Old Hill Winter

It’s a bleak cold Utah winter and a New Year is firmly on my door.  As always, I spend the first days of a New Year recalling exactly how I failed myself the previous year.  (There is a certain introspective quality to the hangover, you see, one that forces a necessary analysis).   So here I am, compiling lists of business not done and business to be done.

I have learned a great many things in the past year; how to taste for evidence of winemaking chicanery and manipulation, the arbitrary nature of the human palate, the never ending arguments many wine enthusiasts will have over ever finer degrees of filigree and before I know it, the white noise, the static has reached such a dull, mind-numbing roar that it takes a truly compelling wine to snap me back into remembering why I love what I do.

Consider me a drunken Diogenes, searching for that one honest wine.  I could tell you all the tasting note references, tossing off pretentious adjectives willy nilly, but great wine comes from great dirt.  It all begins in the vineyard and with that I humbly offer Bucklin Old Hill Zinfandel 2007 / $24.99.  Sourced from one of California’s most historically significant vineyards, it’s a mystifying mélange of 27 varieties interplanted over 14 acres made into one wine.  The original plantings predate the Civil War.  The vineyard itself is isolated from any main road and finding it is much like stumbling through the closet to Narnia.  It is a quiet and peaceful place occupied by a very very smart farmer and his wife.

Old Hill Winter

Bucklin Old Hill Ranch Zinfandel


I am always enamored of this bottle for a variety of reasons, perhaps most of all are the evocative aromatics.  I’ve always said that the best wines are the ones that remove me from practical professional considerations, wines that make me jelly up in the knees, wines that smell more like a place and a time than they do the usual medley of fruits and spices that I am required to puke up as if on demand when asked for an appraisal.    Its the aromatic memory of an Old Hill Summer that maintains my faith in Art and Dirt through these cold winter months, reminding me that Summer is always and once again, right around the corner like warmth and baseball.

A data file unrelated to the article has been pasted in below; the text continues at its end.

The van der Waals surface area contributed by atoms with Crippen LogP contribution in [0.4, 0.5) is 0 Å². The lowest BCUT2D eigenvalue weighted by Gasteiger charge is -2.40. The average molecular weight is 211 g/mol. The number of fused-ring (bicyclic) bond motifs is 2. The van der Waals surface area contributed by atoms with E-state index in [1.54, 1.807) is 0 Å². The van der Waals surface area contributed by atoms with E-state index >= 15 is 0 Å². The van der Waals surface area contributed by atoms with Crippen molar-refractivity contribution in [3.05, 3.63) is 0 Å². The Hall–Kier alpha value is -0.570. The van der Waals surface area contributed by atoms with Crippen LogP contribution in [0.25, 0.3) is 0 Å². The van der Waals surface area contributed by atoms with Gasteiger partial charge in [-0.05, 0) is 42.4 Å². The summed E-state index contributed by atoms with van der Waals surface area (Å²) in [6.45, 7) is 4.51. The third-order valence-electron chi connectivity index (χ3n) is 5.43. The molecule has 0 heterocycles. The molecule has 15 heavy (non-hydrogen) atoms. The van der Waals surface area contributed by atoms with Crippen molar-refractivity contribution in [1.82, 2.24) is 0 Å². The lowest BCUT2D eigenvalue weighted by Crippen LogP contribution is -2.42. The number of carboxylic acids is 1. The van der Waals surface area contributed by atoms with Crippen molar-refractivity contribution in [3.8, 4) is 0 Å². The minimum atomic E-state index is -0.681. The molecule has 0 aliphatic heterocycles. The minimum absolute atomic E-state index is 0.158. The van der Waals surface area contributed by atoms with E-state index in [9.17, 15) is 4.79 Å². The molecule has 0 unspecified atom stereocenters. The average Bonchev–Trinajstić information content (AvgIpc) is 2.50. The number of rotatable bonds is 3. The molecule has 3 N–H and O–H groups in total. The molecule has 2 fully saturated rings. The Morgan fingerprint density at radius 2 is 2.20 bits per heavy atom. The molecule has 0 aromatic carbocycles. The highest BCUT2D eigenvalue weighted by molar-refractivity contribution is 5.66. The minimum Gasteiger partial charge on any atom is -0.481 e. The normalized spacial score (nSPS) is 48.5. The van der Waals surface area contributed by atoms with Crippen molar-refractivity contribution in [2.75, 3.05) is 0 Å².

I am not a fan of factory farming or feed lots. Rolling through Winnemuca on my way to harvest 2010 confirmed this as I rolled down my window during a driving rainstorm, hydroplaning my way to Reno, hucking my grilled KFC Double Down out the window.  I know that there is an endless universe of desire for all things flavorless, and I shouldn’t complain that I am indeed fortunate enough to have a roof over my head and 3 squares a day, but there is enough of dulling everyday routine to sully my soul’s remaining real estate.  I am fortunate enough that I can avoid it when it comes to all matters viticultural.  I know what winemaking shortcuts and commercial practices taste like.  I know that it happens; I know that wine is generally a least common denominator money game for the producers.  What keeps me, what sustains me are those producers who do not follow that path.  Cheers –

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